I would like to figure out how to properly define the outward unit normal vector $\nu$ for a bounded domain $\Omega \subset \mathbb{R}^n$ with smooth boundary $\partial \Omega$ ($n \ge 2$). I am following Gilbarg and Trudinger's Elliptic Partial Differential Equations of Second Order.

This function $\nu$ doesn't seem to be defined anywhere in Gilbarg and Trudinger, but it is used often, and even at the beginning of the text, when the divergence theorem is stated.

First, I will start with a definition from section 6.2 in Gilbarg and Trudinger:

Let $\Omega \subset \mathbb{R}^n$ be a bounded domain. We say $\partial \Omega$ is of class $C^k$ if and only if, for each $x_0 \in \partial \Omega$, there is a open ball $B(x_0) = B$ and an bijective function $\psi \colon B \to D \subseteq \mathbb{R}^n$ so that:

  1. $\psi(B \cap \Omega) \subseteq \mathbb{R}^n_+ = \{x \in \mathbb{R}^n | x_n > 0\}$,

  2. $\psi(B \cap \partial \Omega) \subseteq \partial \mathbb{R}^n_+ = \{x \in \mathbb{R}^n | x_n = 0\}$,

  3. $\psi \in C^k(B), \psi^{-1} \in C^k(D)$.

Note: D is open in $\mathbb{R}^n$ by invariance of domain.

Now, starting with this definition, I would like to come to a suitable definition for the outward unit normal (i.e., a definition that makes the divergence theorem hold).

Here's what I have so far. For $x_0 \in \partial \Omega$, we can let $\psi = (\psi_1, \dots \psi_n) : B \to D$ be as in the definition above, and then notice that $B \cap \partial \Omega$ is a level set of the function $\psi_n$ ($\psi_n \equiv 0$ on $B \cap \partial \Omega$). Now, from multivariable calculus, I remember learning that $\nabla \psi_n(x_0)$ "points perpendicular" to the level set $B \cap \partial \Omega$. Intuitively, this seems to be to the property that we want $\nu$ to possess, so it seems like a good attempt to define $\nu(x_0) = \frac{\nabla \psi_n(x_0)}{||\nabla \psi_n(x_0)||}$.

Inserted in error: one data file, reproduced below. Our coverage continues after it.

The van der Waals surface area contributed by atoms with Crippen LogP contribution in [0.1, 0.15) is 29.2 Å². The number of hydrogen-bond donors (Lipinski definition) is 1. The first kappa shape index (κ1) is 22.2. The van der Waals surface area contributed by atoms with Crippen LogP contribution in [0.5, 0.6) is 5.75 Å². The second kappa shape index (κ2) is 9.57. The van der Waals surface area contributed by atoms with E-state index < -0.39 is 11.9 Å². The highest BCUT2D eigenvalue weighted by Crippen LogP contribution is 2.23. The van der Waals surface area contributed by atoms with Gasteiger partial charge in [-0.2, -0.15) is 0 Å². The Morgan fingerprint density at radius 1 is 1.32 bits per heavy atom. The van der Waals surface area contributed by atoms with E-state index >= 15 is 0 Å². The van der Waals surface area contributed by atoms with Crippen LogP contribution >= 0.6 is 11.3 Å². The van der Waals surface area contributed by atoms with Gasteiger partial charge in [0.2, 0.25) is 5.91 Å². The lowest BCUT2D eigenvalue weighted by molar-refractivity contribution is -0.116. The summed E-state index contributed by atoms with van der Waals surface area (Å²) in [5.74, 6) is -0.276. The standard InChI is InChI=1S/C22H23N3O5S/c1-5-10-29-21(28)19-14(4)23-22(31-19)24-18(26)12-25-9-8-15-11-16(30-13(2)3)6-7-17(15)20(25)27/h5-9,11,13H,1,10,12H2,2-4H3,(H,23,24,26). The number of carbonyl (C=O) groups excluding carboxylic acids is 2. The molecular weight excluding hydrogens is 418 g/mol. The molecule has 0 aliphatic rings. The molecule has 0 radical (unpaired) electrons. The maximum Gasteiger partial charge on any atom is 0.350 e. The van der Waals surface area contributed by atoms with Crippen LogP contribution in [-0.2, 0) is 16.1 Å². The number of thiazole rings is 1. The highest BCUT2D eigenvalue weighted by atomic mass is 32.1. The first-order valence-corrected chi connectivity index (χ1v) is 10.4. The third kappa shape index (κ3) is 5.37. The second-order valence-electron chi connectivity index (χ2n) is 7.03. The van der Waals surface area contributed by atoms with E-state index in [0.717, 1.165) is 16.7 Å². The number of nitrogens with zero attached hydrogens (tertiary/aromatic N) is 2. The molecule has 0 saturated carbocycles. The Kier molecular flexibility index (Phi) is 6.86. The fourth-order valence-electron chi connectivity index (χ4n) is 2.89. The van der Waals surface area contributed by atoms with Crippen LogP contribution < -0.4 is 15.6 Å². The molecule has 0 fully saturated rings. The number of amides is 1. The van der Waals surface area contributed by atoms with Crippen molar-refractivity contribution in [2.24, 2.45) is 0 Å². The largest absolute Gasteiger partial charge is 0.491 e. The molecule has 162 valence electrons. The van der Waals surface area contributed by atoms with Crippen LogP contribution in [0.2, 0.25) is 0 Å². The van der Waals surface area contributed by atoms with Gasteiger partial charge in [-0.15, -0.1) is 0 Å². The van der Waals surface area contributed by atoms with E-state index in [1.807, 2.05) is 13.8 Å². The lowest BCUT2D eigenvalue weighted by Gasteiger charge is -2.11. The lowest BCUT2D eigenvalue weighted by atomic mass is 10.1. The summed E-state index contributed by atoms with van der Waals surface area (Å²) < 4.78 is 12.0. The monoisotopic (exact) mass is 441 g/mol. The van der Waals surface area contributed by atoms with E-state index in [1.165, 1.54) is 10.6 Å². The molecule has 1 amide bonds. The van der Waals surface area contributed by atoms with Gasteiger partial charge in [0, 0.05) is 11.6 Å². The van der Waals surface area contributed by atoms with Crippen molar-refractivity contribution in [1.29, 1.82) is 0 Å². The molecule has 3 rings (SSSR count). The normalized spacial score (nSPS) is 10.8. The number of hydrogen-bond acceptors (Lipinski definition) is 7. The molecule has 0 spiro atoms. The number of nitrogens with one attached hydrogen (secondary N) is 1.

However, I see two issues with trying to make this our definition for $\nu$.

  1. How do we know that $\nabla \psi_n (x_0) \neq 0$, so that we can make it into a unit vector?
  2. Since the map $\psi$ corresponding to a particular ball is not necessarily unique, how do we know that $\nu$ is well defined?

Any comments are greatly appreciated!


By property 1, the function $\psi_n$ increases going inside the domain. You should set $$\nu(x_0) = - \frac{\nabla \psi_n(x_0)}{||\nabla \psi_n(x_0)||}$$ if you want the outward normal.

How do we know that $\nabla \psi_n (x_0) \neq 0$?

By assumption, $\psi$ is a diffeomorphism (its inverse is also smooth). Therefore, the Jacobian matrix of $\psi$ is invertible. Consequently, every row of this matrix is a nonzero vector. Including the last row, which is $\nabla \psi_n$.

how do we know that $\nu$ is well defined?

Suppose $\phi$ is another map like $\psi$. It's convenient to normalize it (by adding a constant) so that $\phi(x_0)=\psi(x_0)$. Then $\phi = F\circ \psi$ where $F = \phi\circ \psi^{-1}$ is a diffeomorphism of a neighborhood of $\psi(x_0)$. Note that $F$ leaves the hyperplane $x_n=0$ invariant. Therefore, the partial derivatives of its $n$th component with respect to $x_1,\dots,x_{n-1}$ are zero. In matrix terms, this means the $n$th row of the Jacobian matrix $DF$ is of the form $(0,0,\dots, 0, * )$ where $*$ stands for a nonzero number. This number is positive, because $F$ sends upper halfspace into itself.

The chain rule, applied to $\phi = F\circ \psi$, shows that $\nabla \phi_n(x_0)$ is a positive multiple of $\nabla \psi_n(x_0)$. Therefore, the normalization of these vectors produces the same result.


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